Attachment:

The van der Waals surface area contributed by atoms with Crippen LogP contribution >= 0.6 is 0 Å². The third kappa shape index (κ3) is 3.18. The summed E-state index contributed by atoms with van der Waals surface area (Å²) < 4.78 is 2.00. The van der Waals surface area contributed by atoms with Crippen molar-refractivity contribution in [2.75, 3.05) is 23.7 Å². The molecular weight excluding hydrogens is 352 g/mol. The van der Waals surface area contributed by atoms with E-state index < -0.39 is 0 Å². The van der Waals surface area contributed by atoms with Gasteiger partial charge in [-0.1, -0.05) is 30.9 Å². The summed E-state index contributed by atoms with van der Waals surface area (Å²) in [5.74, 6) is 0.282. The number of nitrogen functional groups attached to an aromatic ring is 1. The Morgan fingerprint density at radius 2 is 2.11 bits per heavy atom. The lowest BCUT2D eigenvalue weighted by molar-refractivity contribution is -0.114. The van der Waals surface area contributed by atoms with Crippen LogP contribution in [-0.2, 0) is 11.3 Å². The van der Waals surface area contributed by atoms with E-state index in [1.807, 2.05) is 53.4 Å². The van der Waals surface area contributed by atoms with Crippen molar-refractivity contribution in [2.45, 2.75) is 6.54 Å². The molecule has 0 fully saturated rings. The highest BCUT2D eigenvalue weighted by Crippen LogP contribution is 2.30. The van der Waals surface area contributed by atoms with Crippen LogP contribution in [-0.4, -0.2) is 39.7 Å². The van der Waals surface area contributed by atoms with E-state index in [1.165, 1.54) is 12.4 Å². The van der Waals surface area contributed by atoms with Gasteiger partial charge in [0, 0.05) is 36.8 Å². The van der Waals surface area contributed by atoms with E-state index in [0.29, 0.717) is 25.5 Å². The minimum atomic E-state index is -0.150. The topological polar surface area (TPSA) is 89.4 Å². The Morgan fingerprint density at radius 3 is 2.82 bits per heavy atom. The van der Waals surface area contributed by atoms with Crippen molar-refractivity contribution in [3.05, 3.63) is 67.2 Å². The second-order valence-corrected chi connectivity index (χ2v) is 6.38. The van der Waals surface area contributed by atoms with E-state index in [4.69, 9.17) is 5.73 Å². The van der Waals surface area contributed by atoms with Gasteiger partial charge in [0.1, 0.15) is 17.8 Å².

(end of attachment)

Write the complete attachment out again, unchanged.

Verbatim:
The van der Waals surface area contributed by atoms with Crippen LogP contribution >= 0.6 is 0 Å². The third kappa shape index (κ3) is 3.18. The summed E-state index contributed by atoms with van der Waals surface area (Å²) < 4.78 is 2.00. The van der Waals surface area contributed by atoms with Crippen molar-refractivity contribution in [2.75, 3.05) is 23.7 Å². The molecular weight excluding hydrogens is 352 g/mol. The van der Waals surface area contributed by atoms with E-state index < -0.39 is 0 Å². The van der Waals surface area contributed by atoms with Gasteiger partial charge in [-0.1, -0.05) is 30.9 Å². The summed E-state index contributed by atoms with van der Waals surface area (Å²) in [5.74, 6) is 0.282. The number of nitrogen functional groups attached to an aromatic ring is 1. The Morgan fingerprint density at radius 2 is 2.11 bits per heavy atom. The lowest BCUT2D eigenvalue weighted by molar-refractivity contribution is -0.114. The van der Waals surface area contributed by atoms with Crippen LogP contribution in [-0.2, 0) is 11.3 Å². The van der Waals surface area contributed by atoms with E-state index in [1.807, 2.05) is 53.4 Å². The van der Waals surface area contributed by atoms with Crippen molar-refractivity contribution in [2.45, 2.75) is 6.54 Å². The molecule has 0 fully saturated rings. The highest BCUT2D eigenvalue weighted by Crippen LogP contribution is 2.30. The van der Waals surface area contributed by atoms with Crippen LogP contribution in [-0.4, -0.2) is 39.7 Å². The van der Waals surface area contributed by atoms with E-state index in [1.165, 1.54) is 12.4 Å². The van der Waals surface area contributed by atoms with Gasteiger partial charge in [0, 0.05) is 36.8 Å². The van der Waals surface area contributed by atoms with E-state index in [0.29, 0.717) is 25.5 Å². The minimum atomic E-state index is -0.150. The topological polar surface area (TPSA) is 89.4 Å². The Morgan fingerprint density at radius 3 is 2.82 bits per heavy atom. The van der Waals surface area contributed by atoms with Crippen molar-refractivity contribution in [3.05, 3.63) is 67.2 Å². The second-order valence-corrected chi connectivity index (χ2v) is 6.38. The van der Waals surface area contributed by atoms with E-state index in [4.69, 9.17) is 5.73 Å². The van der Waals surface area contributed by atoms with Gasteiger partial charge in [0.1, 0.15) is 17.8 Å².